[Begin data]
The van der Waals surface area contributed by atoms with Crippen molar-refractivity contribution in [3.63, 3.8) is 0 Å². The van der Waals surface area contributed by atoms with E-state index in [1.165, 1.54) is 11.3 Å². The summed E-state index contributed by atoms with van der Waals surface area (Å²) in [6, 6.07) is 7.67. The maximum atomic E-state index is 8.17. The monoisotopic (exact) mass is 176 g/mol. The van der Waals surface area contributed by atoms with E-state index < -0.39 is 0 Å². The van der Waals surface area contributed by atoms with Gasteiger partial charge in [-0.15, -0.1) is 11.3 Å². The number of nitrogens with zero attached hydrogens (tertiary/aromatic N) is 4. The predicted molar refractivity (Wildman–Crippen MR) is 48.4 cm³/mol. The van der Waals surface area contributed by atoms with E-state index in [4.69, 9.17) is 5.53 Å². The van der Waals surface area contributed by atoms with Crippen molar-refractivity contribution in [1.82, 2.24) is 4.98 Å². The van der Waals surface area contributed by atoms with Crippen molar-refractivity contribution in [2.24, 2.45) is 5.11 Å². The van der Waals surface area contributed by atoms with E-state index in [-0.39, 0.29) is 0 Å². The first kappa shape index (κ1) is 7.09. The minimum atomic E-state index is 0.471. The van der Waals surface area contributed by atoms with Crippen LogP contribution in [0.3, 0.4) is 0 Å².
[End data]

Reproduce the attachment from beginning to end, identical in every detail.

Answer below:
The van der Waals surface area contributed by atoms with Crippen molar-refractivity contribution in [3.63, 3.8) is 0 Å². The van der Waals surface area contributed by atoms with E-state index in [1.165, 1.54) is 11.3 Å². The summed E-state index contributed by atoms with van der Waals surface area (Å²) in [6, 6.07) is 7.67. The maximum atomic E-state index is 8.17. The monoisotopic (exact) mass is 176 g/mol. The van der Waals surface area contributed by atoms with E-state index < -0.39 is 0 Å². The van der Waals surface area contributed by atoms with Gasteiger partial charge in [-0.15, -0.1) is 11.3 Å². The number of nitrogens with zero attached hydrogens (tertiary/aromatic N) is 4. The predicted molar refractivity (Wildman–Crippen MR) is 48.4 cm³/mol. The van der Waals surface area contributed by atoms with E-state index in [4.69, 9.17) is 5.53 Å². The van der Waals surface area contributed by atoms with Crippen molar-refractivity contribution in [1.82, 2.24) is 4.98 Å². The van der Waals surface area contributed by atoms with Crippen molar-refractivity contribution in [2.24, 2.45) is 5.11 Å². The van der Waals surface area contributed by atoms with E-state index in [-0.39, 0.29) is 0 Å². The first kappa shape index (κ1) is 7.09. The minimum atomic E-state index is 0.471. The van der Waals surface area contributed by atoms with Crippen LogP contribution in [0.3, 0.4) is 0 Å².